Senate confirmation hearings are underway for Ketanji Brown Jackson, who was nominated by President Joe Biden to replace Supreme Court Justice Stephen Breyer when he retires this summer.

The Senate Judiciary Committee will hold hearings for four days about Jackson’s potential confirmation to the U.S. Supreme Court. If she is confirmed, the federal judge will be the first Black woman to serve as a Supreme Court justice.

“Not a single [Supreme Court] justice has been a Black woman. You, Judge Jackson, can be the first,” Senate Judiciary Committee Chairman Dick Durbin said Monday (March 21). “It’s not easy being the first. Often you have to be the best. In some ways, the bravest. Many are not prepared to face that kind of heat, that kind of scrutiny, that ordeal and the glare of the national spotlight.”

The Democratic Illinois senator also noted during the first day of confirmation hearings that the Supreme Court’s make-up has “never really reflected the nation.” With Jackson’s nomination, Durbin said, “We can be confident that the court, its role and its decisions will be more understandable to the American public.”

Jackson is Biden’s first Supreme Court nominee, fulfilling a promise he made on the campaign trail to nominate a Black woman to the court if given the opportunity.

At her official nomination ceremony last month, Jackson told the president, “I am especially grateful for the care that you have taken in discharging your constitutional duty in service of our democracy with all that is going on in the world today.”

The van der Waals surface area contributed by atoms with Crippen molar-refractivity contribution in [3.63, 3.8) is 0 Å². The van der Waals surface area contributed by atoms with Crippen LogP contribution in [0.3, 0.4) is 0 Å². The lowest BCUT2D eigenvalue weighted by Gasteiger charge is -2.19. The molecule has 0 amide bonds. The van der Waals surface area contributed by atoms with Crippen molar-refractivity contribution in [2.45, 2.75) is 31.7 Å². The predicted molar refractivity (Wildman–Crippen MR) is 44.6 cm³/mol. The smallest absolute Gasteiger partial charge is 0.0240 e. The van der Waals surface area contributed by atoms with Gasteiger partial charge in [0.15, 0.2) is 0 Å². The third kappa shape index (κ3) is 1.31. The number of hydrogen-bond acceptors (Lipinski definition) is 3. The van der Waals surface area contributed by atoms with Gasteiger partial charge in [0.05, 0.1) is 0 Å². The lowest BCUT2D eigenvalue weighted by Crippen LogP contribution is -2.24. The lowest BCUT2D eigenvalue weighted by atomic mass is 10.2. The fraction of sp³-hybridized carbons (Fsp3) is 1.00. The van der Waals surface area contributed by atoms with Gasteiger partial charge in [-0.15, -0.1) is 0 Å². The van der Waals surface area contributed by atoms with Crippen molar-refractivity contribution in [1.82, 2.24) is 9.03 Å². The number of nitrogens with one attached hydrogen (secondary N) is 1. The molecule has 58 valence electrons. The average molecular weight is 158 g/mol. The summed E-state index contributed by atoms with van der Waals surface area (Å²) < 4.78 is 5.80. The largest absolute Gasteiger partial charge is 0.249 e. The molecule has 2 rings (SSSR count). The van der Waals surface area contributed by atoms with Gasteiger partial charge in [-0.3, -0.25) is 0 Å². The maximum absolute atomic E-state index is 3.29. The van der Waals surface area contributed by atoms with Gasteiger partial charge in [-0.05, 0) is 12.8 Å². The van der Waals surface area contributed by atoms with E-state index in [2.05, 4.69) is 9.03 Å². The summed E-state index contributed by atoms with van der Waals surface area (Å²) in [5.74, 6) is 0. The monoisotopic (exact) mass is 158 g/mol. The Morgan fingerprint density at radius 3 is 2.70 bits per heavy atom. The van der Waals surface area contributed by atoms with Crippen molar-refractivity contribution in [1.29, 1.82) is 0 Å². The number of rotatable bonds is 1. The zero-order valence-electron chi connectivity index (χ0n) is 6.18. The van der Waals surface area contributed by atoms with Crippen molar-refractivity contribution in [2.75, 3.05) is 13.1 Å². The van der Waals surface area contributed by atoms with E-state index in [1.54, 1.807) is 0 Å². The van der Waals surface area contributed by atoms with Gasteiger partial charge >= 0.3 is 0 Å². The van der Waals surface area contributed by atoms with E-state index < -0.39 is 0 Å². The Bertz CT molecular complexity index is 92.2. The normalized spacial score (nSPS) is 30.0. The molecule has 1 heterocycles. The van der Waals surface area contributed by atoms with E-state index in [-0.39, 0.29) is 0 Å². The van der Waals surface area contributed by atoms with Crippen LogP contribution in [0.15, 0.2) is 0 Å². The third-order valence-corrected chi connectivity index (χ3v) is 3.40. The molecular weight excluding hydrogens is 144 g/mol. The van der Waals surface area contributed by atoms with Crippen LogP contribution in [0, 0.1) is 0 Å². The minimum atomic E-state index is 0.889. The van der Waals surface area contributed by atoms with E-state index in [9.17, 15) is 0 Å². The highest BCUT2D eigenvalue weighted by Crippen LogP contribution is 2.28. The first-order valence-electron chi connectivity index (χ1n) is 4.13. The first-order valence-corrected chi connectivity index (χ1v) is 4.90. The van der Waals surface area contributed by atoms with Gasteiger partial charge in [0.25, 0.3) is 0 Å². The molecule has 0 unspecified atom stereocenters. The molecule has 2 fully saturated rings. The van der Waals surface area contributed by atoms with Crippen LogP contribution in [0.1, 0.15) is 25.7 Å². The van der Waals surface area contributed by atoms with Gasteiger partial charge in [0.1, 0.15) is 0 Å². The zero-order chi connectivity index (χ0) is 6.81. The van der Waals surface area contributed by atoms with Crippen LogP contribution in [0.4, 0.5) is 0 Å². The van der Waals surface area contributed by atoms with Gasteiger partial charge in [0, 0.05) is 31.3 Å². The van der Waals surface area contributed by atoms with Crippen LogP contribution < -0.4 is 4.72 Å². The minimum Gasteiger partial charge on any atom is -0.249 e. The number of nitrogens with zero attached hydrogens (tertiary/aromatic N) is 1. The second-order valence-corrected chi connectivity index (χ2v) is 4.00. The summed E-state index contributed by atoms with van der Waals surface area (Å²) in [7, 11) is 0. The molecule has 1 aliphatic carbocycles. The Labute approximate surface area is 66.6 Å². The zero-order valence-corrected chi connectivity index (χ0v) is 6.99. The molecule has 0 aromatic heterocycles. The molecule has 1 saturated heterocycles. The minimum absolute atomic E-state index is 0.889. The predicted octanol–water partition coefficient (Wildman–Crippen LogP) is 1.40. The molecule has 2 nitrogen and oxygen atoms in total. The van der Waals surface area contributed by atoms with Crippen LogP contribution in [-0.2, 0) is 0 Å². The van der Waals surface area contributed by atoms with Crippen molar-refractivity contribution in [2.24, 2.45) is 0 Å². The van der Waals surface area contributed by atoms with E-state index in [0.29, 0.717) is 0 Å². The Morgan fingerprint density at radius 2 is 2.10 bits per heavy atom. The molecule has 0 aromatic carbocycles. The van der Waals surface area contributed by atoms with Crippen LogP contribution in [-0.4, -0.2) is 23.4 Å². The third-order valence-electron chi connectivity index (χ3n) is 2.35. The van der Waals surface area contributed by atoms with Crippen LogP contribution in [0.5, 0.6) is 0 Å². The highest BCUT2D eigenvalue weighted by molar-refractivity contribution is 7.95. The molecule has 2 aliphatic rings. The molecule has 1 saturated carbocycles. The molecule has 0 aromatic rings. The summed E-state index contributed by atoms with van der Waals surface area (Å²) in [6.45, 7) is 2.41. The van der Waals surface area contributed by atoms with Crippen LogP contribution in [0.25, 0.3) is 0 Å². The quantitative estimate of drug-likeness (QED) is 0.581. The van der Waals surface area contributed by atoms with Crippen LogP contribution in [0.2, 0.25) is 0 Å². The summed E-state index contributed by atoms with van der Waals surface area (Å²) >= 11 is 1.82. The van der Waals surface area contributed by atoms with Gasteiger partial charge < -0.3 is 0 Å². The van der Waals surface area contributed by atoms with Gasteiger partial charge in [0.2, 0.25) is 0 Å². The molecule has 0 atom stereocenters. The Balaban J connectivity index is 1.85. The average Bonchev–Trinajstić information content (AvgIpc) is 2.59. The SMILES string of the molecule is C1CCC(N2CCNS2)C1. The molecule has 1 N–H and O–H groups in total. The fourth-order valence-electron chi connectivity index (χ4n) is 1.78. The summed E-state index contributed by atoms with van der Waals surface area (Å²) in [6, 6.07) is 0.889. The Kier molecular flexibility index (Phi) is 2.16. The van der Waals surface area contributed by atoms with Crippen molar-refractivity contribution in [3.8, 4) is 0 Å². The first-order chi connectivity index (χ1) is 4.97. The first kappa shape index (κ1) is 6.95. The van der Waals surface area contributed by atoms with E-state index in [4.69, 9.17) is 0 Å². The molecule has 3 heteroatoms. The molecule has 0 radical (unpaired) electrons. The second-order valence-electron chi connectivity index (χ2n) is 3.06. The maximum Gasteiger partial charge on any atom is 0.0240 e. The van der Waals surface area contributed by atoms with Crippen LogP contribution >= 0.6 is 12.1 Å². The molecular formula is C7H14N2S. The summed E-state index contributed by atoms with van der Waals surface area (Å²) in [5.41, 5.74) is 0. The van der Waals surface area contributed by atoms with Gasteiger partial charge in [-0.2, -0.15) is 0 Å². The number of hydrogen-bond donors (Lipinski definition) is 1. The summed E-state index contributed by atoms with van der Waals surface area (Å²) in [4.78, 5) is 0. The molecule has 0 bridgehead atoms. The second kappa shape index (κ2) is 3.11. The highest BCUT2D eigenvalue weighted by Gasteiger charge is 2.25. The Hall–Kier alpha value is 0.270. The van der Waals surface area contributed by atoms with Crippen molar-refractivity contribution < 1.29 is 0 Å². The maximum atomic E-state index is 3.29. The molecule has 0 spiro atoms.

The 51-year-old judge is expected to deliver opening remarks at her hearing later today followed by two days of questioning from senators on Tuesday (March 22) and Wednesday (March 23). On the final day, senators will hear testimonies about Jackson’s experience and professional history.

The Senate, which is evenly split between Democrats and Republicans, will then vote on Jackson’s confirmation, with Vice President Kamala Harris serving as the tie-breaking vote if necessary.

So far, Democrats have applauded Jackson’s experience.

“Let’s not forget, you have nine years of judicial experience, more than four other justices currently on the court prior to their confirmations. Not that we’re counting,” Sen. Amy Klobuchar said on Monday.

On the other hand, some Republicans have accused Jackson of being soft on crime due to her experience as a criminal defense attorney.

“Her supporters look at her résumé and deduce a special empathy for criminals. I guess that means that government prosecutors and innocent crime victims start each trial at a disadvantage,” Senate Minority Leader Mitch McConnell said during a recent speech, according to The New York Times.